Chapter 14: Last-ditch efforts and a delinquent daughter

1794 aged 58

Böning [p 129] quotes a review of the first part of Bräker's diary in the Neue Allgemeine Deutsche Bibliothek, [New General German Library] vol.9, part 1, p 65 ff. It was very hostile, though its previous reaction to Bräker's autobiography had been favourable. It sounds rather as if the writer thought that a diary from one in Bräker's class was not worth publishing, such a writer "arrived at the crazy decision to write down everything which that day he had thought or not thought, done or not done, spoken, suffered, heard, seen or felt, or under certain circumstances could have said, suffered, heard, seen or felt. Fortunately very few men have the time or inclination to do so, and that is just as well. For often enough nothing better reaches the light of day, than what we have found in the diaries of the Poor Man of Tockenburg... for the rest we are [...] of the overwhelming opinion that as an author he is not in his right place."

It seems that once again Bräker had to defend himself against the charge of desertion from the Prussian army. Voellmy [v 1 pp 38-39 ] quotes his defence:

"Do people really believe that I play so fast and loose with solemn oaths? Thou Who knowest all, Thou knowest whether I have ever sworn a false oath, whether it could be called an oath, to stand with other recruits under some tattered banners, which I of course had to go along with for the form of it. But they would rather have had to force my mouth open and drive the words out with blows of the whip, and even then I would have said "No" in my heart."
[Voellmy points out that Bräker was not serving in a Swiss-only regiment, and so would not have sworn the usual oath taken by mercenaries.]


4th Jan. Bräker writes to Füssli asking for 10 doubloons to repay a debt to Füssli's son-in-law, Abraham Steger, and urges him to hurry on with the publication of more of his writings, since he has very little income from his business. He encloses this in a letter to the firm, asking for an advance of 10 louis d'ors, again to pay debts. [Chronik, p 406]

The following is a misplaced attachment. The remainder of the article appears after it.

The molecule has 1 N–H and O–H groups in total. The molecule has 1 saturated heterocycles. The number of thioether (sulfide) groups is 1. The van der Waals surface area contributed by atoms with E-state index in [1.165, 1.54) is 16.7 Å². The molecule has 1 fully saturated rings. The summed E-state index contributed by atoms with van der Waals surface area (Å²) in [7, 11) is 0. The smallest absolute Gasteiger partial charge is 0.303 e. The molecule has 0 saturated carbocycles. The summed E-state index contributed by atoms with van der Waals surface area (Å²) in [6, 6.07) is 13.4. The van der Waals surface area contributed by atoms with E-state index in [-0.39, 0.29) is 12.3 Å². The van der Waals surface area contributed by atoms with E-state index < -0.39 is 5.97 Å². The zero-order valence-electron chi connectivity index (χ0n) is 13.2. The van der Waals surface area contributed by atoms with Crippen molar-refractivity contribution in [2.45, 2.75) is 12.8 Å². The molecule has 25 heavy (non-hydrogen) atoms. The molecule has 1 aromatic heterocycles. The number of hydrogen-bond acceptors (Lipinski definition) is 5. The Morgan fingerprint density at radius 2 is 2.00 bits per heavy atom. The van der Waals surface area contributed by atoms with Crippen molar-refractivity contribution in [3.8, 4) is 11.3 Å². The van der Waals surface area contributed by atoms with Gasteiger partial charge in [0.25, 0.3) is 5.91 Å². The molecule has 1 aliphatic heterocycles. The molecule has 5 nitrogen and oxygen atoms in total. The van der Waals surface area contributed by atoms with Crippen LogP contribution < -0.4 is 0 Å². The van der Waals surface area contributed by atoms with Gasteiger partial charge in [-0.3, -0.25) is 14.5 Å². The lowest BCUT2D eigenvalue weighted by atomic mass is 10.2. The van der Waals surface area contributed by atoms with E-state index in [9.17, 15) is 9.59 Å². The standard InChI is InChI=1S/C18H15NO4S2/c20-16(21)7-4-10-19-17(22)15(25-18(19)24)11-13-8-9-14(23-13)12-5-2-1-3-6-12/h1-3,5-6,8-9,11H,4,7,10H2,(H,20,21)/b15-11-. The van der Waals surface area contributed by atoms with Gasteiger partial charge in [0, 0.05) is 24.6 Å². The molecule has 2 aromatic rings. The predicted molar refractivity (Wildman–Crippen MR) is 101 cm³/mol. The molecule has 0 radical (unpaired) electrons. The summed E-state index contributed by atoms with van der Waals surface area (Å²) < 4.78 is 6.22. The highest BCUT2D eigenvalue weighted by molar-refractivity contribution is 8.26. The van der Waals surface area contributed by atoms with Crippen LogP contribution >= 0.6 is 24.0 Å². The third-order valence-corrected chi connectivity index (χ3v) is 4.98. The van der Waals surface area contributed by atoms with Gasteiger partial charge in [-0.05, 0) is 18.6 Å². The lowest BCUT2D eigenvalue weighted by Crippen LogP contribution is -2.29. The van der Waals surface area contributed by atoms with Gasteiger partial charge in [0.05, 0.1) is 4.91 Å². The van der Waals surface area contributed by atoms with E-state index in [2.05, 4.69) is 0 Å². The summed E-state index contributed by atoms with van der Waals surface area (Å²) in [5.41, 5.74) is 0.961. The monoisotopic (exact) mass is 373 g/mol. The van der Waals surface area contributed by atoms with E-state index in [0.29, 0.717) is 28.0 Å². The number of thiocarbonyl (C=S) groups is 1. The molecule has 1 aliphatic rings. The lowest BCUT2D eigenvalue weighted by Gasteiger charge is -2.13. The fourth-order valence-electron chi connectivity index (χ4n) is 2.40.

5th Jan. Bräker addresses his readers, recounting the ups and downs of his business, explaining how he comes to owe so much money - he spent it on supporting his children. [Chronik, p 406]

12th Jan. Bräker's second daughter Susanna Barbara leaves for Canton Glarus with her bridegroom Johannes Zwicky, a textile manufacturer.

[This was a surprisingly "good" marriage. Zwicky may have been a relative of Bräker's employer. Zwicky had some experience in the printing of "Indian" cloth and in dyeing, and was already in a managerial position.]
[Voellmy, v 1 p 45] So both parents approve Susanna's choice, but Bräker has to provide a dowry, including furniture, which following custom is displayed on an open cart before being taken to the couple's new home. [Chronik, p 406]

14th Jan. Bräker's youngest daughter Anna Maria goes to a wedding in the neighbourhood, for which Bräker has to buy her a new dress. "She came home very happy and contented, with a whole basketful of presents ... but they are all really only borrowed - and on the next such occasion will have to be repaid." [Chronik, pp 406-407]

16th Jan. Anna Lüthold, Bräker's first sweetheart, dies. Bräker writes a "Gedenkblatt", a memorial page about her in his diary, reproduced by Voellmy as v 2 plate 12.

The Chronik [p 407] adds that Bräker went to her funeral and that he had fond memories of her. He had seen her nearly every week since his return from Prussia, but had been careful not to do anything that might destabilize her marriage to his cousin Michel